The FDA has issued a warning that some popular acne treatments can cause swelling of the face and difficulty in breathing in a rare but potentially deadly allergic reaction. Two active ingredients common in acne treatments, benzoyl peroxide or salicylic acid are believed to be the causes.
Although, it is still unclear whether it is one of these components or some sort of combination that triggers a response.
The over-the-counter treatments are sold as Proactiv, Neutrogena, MaxClarity, Oxy, Aveeno and other brands. For now the agency wants consumers to stop using the products immediately if they experience tightness of the throat, breathing problems, lightheadedness or swelling of the eyes, face or lips. Regulators say the problems are much more serious than rashes often seen with skin products.
“There is currently no mention of the possibility of these very severe allergic reactions on the product labels,” says Mona Khurana, M.D., a medical officer at FDA. “It’s important that consumers know about them and that they know what to do if they occur.”
From 1969 to January 28, 2013, FDA received 131 reports from both consumers and manufacturers of allergic and hypersensitivity related adverse reactions associated with these products. About 42% of these reactions occurred within minutes to 24 hours of use. The affected persons ranged in age from 11 to 78 years.
Forty percent of these reports described severe allergy symptoms such as throat tightness, shortness of breath, wheezing, low blood pressure, fainting or collapse. Isolated instances of hives, itching of face or body (even of parts of the body where the person did not apply the medication) and swelling of eyes, face and lips were also reported.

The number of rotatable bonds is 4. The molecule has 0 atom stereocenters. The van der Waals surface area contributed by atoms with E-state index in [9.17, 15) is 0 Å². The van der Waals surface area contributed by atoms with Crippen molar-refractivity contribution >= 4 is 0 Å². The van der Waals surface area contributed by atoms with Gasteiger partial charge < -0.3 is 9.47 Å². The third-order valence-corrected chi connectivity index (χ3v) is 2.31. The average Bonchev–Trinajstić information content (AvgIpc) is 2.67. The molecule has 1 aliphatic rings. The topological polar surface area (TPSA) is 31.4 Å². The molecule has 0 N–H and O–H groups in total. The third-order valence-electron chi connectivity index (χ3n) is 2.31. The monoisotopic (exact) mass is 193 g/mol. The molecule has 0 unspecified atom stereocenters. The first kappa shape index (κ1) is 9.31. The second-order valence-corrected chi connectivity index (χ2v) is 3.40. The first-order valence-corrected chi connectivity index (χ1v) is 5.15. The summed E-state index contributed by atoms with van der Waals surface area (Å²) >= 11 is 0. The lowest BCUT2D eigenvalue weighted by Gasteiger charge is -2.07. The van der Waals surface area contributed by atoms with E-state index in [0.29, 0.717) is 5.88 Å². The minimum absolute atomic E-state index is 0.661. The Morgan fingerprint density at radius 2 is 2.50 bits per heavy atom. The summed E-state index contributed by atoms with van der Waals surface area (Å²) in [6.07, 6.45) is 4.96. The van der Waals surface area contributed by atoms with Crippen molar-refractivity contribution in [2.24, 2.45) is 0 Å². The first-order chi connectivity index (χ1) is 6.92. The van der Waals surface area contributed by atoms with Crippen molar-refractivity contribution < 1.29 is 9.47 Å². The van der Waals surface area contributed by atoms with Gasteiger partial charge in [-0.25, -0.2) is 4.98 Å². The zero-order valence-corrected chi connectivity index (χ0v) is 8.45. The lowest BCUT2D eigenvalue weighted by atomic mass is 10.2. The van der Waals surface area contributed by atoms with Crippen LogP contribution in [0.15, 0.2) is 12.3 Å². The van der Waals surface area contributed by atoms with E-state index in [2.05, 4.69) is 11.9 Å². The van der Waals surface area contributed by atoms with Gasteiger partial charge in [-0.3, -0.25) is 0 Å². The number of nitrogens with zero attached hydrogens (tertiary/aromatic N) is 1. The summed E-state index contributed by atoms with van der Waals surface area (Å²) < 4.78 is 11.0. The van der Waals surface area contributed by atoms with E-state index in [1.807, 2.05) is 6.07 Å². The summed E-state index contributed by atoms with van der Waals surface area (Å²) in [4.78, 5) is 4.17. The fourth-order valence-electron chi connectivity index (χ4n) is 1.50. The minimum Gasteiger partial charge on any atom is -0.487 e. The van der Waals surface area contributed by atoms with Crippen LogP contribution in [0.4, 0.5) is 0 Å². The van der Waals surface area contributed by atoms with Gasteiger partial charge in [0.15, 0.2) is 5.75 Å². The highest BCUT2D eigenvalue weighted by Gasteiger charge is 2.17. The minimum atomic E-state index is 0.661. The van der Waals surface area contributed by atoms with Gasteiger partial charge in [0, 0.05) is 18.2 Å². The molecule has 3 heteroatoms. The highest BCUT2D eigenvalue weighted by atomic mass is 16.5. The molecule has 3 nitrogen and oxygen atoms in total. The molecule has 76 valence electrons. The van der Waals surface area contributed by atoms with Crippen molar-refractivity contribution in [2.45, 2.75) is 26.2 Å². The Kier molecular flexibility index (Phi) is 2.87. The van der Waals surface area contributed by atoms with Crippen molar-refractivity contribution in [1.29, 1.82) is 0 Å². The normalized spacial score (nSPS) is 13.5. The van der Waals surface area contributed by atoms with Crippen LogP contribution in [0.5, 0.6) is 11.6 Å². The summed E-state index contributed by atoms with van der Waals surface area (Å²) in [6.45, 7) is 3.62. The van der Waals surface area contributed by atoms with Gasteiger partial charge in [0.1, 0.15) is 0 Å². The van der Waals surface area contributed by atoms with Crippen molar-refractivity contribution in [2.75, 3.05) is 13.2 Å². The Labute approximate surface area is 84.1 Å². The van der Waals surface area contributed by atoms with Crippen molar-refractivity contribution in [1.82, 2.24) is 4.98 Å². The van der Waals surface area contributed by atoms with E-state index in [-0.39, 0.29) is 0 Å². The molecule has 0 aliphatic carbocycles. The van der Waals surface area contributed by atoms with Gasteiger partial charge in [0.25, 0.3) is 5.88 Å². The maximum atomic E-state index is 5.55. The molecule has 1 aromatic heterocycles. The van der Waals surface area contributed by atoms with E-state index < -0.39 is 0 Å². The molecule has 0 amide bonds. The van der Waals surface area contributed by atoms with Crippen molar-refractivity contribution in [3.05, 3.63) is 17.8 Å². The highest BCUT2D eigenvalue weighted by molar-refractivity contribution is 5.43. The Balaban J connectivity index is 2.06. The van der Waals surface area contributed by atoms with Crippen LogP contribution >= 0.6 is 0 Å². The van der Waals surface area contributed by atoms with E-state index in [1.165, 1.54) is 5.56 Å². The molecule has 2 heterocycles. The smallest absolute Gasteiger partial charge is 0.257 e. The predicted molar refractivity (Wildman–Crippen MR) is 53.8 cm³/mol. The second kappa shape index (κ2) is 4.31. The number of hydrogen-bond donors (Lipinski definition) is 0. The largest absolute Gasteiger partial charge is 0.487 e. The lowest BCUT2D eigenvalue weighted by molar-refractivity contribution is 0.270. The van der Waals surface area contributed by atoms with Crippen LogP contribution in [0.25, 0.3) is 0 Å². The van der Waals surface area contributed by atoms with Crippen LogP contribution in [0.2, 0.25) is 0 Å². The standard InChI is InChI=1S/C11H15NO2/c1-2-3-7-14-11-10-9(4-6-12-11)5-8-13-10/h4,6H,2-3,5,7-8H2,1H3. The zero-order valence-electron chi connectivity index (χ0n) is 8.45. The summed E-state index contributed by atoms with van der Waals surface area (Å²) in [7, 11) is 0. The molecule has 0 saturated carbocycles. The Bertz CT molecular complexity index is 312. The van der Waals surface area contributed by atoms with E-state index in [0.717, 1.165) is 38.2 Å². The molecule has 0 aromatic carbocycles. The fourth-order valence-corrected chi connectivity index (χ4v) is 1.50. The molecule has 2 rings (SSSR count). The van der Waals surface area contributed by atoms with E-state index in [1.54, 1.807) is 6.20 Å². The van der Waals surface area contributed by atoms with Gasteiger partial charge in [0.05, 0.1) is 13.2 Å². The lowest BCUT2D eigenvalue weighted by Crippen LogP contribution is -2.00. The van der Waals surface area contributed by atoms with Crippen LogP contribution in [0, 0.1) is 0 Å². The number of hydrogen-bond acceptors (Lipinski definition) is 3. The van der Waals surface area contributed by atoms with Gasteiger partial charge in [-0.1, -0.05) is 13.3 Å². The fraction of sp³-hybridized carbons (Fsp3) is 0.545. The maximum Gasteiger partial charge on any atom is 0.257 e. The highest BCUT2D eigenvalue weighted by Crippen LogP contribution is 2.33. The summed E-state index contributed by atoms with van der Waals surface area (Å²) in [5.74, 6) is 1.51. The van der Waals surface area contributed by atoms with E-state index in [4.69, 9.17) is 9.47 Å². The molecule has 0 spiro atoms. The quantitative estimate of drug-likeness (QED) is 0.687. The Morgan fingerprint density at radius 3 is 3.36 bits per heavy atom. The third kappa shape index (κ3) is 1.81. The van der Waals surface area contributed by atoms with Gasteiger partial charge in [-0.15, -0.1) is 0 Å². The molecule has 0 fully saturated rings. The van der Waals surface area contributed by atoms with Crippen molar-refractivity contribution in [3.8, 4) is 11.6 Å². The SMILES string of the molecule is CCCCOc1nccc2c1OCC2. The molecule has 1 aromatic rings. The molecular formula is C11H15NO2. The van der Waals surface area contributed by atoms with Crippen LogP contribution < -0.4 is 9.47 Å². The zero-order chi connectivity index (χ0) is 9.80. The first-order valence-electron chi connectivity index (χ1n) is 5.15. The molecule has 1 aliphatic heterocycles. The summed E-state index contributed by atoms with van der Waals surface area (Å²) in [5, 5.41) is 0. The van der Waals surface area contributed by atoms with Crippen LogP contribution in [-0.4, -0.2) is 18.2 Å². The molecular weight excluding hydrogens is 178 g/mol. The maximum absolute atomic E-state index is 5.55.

42% of the complaints reported reactions within 24 hours of product use, in people ages 11 to 78. 40% of complaints reported allergy symptoms as severe as low blood pressure, throat tightness and fainting. 44% of symptoms led to hospitalization, but no deaths.
The FDA in its address of the situation recommends manufacturers to update drug labels to show users how to test the products before using them fully. Applying small amounts to acne affected areas before applying the products entirely may catch any reactions before they become full-fledged and serious.
The FDA Safety Announcement explains in more detail the kind of hypersensitive reactions that may result from use of these products, what changes manufacturers should consider making on their drug labels and additional information for healthcare professionals on alerting patients of the possibility of reactions.
It is important to be informed, but it is also important to be reasonable.
No one should be afraid of these acne treatments. With proper monitoring and understanding the problem, these treatments will be safe most of the time.